The beginning of Peter Greenaway’s multimedia interpretation of Leonardo’s Last Supper certainly replicated my experience in Milan. Lining up, waiting, herded inside, more waiting…
When we entered the dark room of the North Melbourne Town Hall the famous painting was projected onto one end, and the other painting in the refectory of Santa Maria delle Grazie was projected onto the other end. In the middle was a plaster sculpture of the table of the Last Supper, complete with torn loaves of bread, half-empty plates and wine goblets.
‘Was this it?’ I wondered. ‘I paid $10 to gaze at a projection of the Last Supper for 20 minutes to the sounds of scraping strings?’. Fortunately this wasn’t the case, and in fact the next 20 minutes brought elements of the painting to light (literally) that I had never noticed before. The effects imbued vibrant colour and movement to the crumbling, faded original. The people seemed at times to be made of plaster, wood and flesh and the mood shifted from gloriously light to darkly ominous. Hidden details and expressions were revealed.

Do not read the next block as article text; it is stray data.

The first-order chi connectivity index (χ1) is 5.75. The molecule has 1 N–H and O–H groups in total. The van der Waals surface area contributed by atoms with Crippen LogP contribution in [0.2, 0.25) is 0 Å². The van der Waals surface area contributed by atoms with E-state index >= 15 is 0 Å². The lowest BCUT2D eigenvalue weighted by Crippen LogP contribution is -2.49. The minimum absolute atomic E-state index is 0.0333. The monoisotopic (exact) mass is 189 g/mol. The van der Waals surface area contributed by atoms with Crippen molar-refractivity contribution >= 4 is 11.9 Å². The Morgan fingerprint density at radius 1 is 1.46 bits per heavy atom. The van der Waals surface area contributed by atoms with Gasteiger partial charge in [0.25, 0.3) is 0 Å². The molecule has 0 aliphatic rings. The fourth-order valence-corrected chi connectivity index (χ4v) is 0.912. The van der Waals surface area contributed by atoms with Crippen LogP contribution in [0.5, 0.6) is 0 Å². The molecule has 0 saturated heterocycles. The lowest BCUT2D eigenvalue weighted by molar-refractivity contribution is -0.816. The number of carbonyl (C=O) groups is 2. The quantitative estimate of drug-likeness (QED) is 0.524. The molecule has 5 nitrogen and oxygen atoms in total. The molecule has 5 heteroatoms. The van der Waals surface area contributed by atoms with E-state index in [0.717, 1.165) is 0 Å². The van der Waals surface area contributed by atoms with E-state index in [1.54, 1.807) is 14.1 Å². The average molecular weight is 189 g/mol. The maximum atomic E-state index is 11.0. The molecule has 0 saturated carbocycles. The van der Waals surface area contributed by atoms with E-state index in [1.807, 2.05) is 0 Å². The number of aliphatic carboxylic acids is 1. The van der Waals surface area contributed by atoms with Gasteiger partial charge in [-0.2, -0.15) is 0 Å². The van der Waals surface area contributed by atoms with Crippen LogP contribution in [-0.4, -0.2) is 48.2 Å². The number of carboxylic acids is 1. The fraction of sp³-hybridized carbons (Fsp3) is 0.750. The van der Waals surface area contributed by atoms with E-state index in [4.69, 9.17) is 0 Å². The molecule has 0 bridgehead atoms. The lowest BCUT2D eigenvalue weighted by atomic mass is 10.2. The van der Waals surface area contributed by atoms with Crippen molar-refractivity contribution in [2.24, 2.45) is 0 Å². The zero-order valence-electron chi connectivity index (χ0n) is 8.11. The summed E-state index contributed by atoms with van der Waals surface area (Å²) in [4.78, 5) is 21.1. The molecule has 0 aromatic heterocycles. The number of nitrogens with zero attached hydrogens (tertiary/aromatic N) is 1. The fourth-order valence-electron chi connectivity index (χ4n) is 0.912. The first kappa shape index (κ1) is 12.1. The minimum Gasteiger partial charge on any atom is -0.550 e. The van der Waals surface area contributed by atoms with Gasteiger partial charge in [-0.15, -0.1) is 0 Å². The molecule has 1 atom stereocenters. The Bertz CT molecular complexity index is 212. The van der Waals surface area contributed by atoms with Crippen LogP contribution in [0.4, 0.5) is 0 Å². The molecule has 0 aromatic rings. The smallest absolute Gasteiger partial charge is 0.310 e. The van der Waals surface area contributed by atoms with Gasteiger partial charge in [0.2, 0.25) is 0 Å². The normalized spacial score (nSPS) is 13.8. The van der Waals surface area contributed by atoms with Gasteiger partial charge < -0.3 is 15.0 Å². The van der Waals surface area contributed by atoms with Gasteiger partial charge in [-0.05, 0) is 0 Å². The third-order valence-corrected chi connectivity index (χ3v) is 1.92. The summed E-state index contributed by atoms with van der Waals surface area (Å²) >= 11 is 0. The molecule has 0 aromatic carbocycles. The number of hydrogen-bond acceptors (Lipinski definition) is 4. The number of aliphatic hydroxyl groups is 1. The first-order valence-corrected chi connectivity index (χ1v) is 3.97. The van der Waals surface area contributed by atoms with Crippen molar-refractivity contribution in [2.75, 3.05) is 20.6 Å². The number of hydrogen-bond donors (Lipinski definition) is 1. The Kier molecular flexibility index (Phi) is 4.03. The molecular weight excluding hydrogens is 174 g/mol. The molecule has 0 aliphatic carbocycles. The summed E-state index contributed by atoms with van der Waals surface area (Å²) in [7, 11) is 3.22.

For me the lights and music really emphasised the spiritual significance of the painting and the drama of the moment when Christ announced that one of the apostles would betray him. I also admired the extreme closeups of the painting which revealed the superb detail of Leonardo’s work underneath the flecks of plaster and paint, and the almost grandiose journey sweeping above the topography of the painting.